Sweet bay (M. virginiana), a smaller tree, is easier to fit into most gardens. Though mostly deciduous in the Upper and Middle South, it's evergreen in the Lower and Coastal South and more cold-hardy than M. grandiflora.

New entries to this group are plants previously listed under the genus Michelia. These trees and shrubs hail from China and the Himalayas and are generally less cold-hardy than other evergreen magnolias, growing best in zone 8 or 9 and warmer. They're renowned for their profuse, wonderfully fragrant flowers, which are borne among their leaves as opposed to the ends of the branches.

Popular Selections

M. grandiflora:'Alta,''Bracken's Brown Beauty,''D. D. Blanchard,' 'Edith Bogue,' 'Little Gem,' 'Majestic Beauty,' 'Samuel Sommer,' 'St. Mary,' 'Symmes Select,' 'Teddy Bear,' 'Timeless Beauty,' 'Victoria'

M. virginiana: 'Henry Hicks,' 'Moonglow,' var. australis 'Mardi Gras,' 'Green Shadow,' 'Sweet Thing,' 'Tensaw'

Saucer Magnolia
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Deciduous Magnolias With Saucer Flowers

This group includes the popular saucer magnolia (M. x soulangeana) and its myriad selections, often called tulip trees because of the shape and bright color of their flowers. They prefer fertile, acid, well-drained soil. They do not tolerate heavy wind or salt spray. Early-flowering selections are prone to frost damage. Related to these, but less tolerant of winter cold and summer heat, are the spectacular magnolias from western China and the Himalayas―Sargent magnolia (M. sargentiana) and Sprenger magnolia (M. sprengeri). Though their early flowers may fall victim to late freezes, one spring season with good blooms will quickly make you forget the disappointments of years past.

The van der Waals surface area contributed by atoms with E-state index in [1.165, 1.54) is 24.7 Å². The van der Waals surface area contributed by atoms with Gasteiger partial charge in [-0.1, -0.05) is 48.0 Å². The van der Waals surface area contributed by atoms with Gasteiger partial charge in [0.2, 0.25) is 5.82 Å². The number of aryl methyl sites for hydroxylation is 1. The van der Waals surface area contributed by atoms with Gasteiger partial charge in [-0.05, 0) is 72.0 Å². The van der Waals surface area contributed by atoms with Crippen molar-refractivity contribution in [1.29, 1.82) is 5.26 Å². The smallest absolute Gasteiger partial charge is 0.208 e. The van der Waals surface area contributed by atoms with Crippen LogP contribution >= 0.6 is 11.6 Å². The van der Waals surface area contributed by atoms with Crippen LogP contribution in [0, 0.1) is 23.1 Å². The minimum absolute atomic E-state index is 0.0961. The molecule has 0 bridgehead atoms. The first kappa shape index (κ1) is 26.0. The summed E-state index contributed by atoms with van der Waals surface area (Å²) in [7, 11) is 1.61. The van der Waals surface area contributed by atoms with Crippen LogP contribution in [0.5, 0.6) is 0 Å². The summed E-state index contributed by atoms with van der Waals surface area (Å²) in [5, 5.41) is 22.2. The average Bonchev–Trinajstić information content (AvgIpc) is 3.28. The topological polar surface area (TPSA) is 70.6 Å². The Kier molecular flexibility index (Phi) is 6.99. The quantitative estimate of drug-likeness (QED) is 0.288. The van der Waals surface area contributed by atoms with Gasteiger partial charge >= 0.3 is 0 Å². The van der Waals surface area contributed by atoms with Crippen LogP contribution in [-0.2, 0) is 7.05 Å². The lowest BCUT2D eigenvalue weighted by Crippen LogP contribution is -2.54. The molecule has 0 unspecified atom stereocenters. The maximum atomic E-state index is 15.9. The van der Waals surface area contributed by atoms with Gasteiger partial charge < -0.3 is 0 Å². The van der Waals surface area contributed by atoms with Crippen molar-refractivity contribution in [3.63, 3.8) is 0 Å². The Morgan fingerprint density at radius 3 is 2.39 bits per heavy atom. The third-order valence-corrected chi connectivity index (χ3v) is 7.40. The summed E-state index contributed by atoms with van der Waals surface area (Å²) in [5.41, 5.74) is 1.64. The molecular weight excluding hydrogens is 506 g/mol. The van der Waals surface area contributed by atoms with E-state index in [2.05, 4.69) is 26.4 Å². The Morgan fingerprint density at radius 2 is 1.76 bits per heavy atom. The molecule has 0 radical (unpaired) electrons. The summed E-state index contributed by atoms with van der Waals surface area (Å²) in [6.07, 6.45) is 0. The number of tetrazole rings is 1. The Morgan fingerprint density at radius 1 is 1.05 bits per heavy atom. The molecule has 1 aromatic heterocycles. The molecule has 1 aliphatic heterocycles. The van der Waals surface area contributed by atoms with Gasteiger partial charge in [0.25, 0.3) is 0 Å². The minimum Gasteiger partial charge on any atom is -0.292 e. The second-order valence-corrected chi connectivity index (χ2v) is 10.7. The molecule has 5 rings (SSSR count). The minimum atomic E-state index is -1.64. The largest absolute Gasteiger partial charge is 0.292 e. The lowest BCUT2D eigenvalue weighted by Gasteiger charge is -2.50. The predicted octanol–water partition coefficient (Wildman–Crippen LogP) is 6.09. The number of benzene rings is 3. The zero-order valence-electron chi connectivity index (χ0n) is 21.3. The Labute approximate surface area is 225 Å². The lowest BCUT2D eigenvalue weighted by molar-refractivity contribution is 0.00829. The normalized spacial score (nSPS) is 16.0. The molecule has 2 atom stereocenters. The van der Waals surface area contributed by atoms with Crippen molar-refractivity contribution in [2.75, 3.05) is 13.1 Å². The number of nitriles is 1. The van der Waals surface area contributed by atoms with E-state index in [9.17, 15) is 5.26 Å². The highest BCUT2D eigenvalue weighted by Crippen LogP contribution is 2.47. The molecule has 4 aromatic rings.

Popular Selections

M. x soulangeana: 'Alba Superba,' 'Alexandrina,' 'Black Tulip,' 'Brozzonii,' 'Lennei,' 'Lilliputian,' 'Rustica Rubra,' 'Verbanica'

M. sprengeri: 'Diva'

Pink Magnolia
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Deciduous Magnolias With Star Flowers

This group includes Kobus magnolia (M. kobus), Loebner magnolia (M. x loebneri), and star magnolia (M. stellata). All are cold-hardy, heat-tolerant, adaptable plants with fragrant flowers. The flowers have petals that branch out in forms resembling many-armed stars. Late frosts sometimes damage the early blooms of these magnolias. Several selections of star magnolias bear rosy pink blooms. M. stellata 'Rosea' is also commonly known as "pink star magnolia."

Popular Selections

M. stellata: 'Centennial,''Dawn,' 'Royal Star,' 'Two Stones'

Pink blooms: M. stellata 'Rosea,' 'Jane Platt,' 'Rubra,' 'Water Lily'

Cucumber Tree
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Other Magnolia Species